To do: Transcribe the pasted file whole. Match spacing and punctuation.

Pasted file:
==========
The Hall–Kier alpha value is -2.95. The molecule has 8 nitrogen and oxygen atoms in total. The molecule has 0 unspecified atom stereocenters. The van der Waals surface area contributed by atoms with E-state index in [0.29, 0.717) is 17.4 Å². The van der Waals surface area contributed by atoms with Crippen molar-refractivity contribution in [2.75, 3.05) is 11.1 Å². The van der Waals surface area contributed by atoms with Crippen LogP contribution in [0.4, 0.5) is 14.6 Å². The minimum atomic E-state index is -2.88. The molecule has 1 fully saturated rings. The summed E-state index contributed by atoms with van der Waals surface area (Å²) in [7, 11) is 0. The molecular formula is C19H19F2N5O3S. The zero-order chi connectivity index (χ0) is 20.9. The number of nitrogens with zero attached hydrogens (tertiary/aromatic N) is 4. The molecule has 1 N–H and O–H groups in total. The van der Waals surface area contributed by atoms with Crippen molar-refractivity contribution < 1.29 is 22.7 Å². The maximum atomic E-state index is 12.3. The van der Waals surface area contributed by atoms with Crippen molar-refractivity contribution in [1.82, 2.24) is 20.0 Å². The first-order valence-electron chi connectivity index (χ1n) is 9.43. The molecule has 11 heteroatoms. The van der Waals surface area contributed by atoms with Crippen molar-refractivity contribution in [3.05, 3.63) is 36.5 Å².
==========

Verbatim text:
The Hall–Kier alpha value is -2.95. The molecule has 8 nitrogen and oxygen atoms in total. The molecule has 0 unspecified atom stereocenters. The van der Waals surface area contributed by atoms with E-state index in [0.29, 0.717) is 17.4 Å². The van der Waals surface area contributed by atoms with Crippen molar-refractivity contribution in [2.75, 3.05) is 11.1 Å². The van der Waals surface area contributed by atoms with Crippen LogP contribution in [0.4, 0.5) is 14.6 Å². The minimum atomic E-state index is -2.88. The molecule has 1 fully saturated rings. The summed E-state index contributed by atoms with van der Waals surface area (Å²) in [7, 11) is 0. The molecular formula is C19H19F2N5O3S. The zero-order chi connectivity index (χ0) is 20.9. The number of nitrogens with zero attached hydrogens (tertiary/aromatic N) is 4. The molecule has 1 N–H and O–H groups in total. The van der Waals surface area contributed by atoms with Crippen molar-refractivity contribution < 1.29 is 22.7 Å². The maximum atomic E-state index is 12.3. The van der Waals surface area contributed by atoms with Crippen molar-refractivity contribution in [1.82, 2.24) is 20.0 Å². The first-order valence-electron chi connectivity index (χ1n) is 9.43. The molecule has 11 heteroatoms. The van der Waals surface area contributed by atoms with Crippen molar-refractivity contribution in [3.05, 3.63) is 36.5 Å².